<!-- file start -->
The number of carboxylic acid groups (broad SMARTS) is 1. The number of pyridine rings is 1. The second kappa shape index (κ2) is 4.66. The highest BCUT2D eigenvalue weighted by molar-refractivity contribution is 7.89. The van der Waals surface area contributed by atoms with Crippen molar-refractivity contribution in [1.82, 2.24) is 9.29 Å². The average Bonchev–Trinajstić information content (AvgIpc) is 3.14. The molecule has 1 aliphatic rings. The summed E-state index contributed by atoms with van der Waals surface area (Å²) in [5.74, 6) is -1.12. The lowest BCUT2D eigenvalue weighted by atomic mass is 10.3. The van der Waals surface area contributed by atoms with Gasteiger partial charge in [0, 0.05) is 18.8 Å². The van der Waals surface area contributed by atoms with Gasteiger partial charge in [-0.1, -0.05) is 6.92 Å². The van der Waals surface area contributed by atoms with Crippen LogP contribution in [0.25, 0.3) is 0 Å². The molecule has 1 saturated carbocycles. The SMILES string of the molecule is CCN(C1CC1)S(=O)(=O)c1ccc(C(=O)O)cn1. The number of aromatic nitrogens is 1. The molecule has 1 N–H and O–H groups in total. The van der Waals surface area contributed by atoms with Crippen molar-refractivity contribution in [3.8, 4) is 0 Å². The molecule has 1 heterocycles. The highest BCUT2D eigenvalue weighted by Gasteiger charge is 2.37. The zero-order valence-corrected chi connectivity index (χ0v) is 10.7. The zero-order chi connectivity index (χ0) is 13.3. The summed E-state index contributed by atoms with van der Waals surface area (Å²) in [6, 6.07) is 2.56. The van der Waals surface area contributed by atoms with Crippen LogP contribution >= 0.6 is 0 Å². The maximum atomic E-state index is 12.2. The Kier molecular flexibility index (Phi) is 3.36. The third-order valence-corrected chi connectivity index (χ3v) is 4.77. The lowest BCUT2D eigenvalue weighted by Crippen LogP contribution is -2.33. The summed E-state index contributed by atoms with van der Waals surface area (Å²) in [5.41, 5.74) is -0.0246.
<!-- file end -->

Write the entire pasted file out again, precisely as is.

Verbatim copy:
The number of carboxylic acid groups (broad SMARTS) is 1. The number of pyridine rings is 1. The second kappa shape index (κ2) is 4.66. The highest BCUT2D eigenvalue weighted by molar-refractivity contribution is 7.89. The van der Waals surface area contributed by atoms with Crippen molar-refractivity contribution in [1.82, 2.24) is 9.29 Å². The average Bonchev–Trinajstić information content (AvgIpc) is 3.14. The molecule has 1 aliphatic rings. The summed E-state index contributed by atoms with van der Waals surface area (Å²) in [5.74, 6) is -1.12. The lowest BCUT2D eigenvalue weighted by atomic mass is 10.3. The van der Waals surface area contributed by atoms with Gasteiger partial charge in [0, 0.05) is 18.8 Å². The van der Waals surface area contributed by atoms with Gasteiger partial charge in [-0.1, -0.05) is 6.92 Å². The van der Waals surface area contributed by atoms with Crippen LogP contribution in [0.25, 0.3) is 0 Å². The molecule has 1 saturated carbocycles. The SMILES string of the molecule is CCN(C1CC1)S(=O)(=O)c1ccc(C(=O)O)cn1. The number of aromatic nitrogens is 1. The molecule has 1 N–H and O–H groups in total. The van der Waals surface area contributed by atoms with Crippen molar-refractivity contribution in [3.8, 4) is 0 Å². The molecule has 1 heterocycles. The highest BCUT2D eigenvalue weighted by Gasteiger charge is 2.37. The zero-order valence-corrected chi connectivity index (χ0v) is 10.7. The zero-order chi connectivity index (χ0) is 13.3. The summed E-state index contributed by atoms with van der Waals surface area (Å²) in [6, 6.07) is 2.56. The van der Waals surface area contributed by atoms with Crippen LogP contribution >= 0.6 is 0 Å². The maximum atomic E-state index is 12.2. The Kier molecular flexibility index (Phi) is 3.36. The third-order valence-corrected chi connectivity index (χ3v) is 4.77. The lowest BCUT2D eigenvalue weighted by Crippen LogP contribution is -2.33. The summed E-state index contributed by atoms with van der Waals surface area (Å²) in [5.41, 5.74) is -0.0246.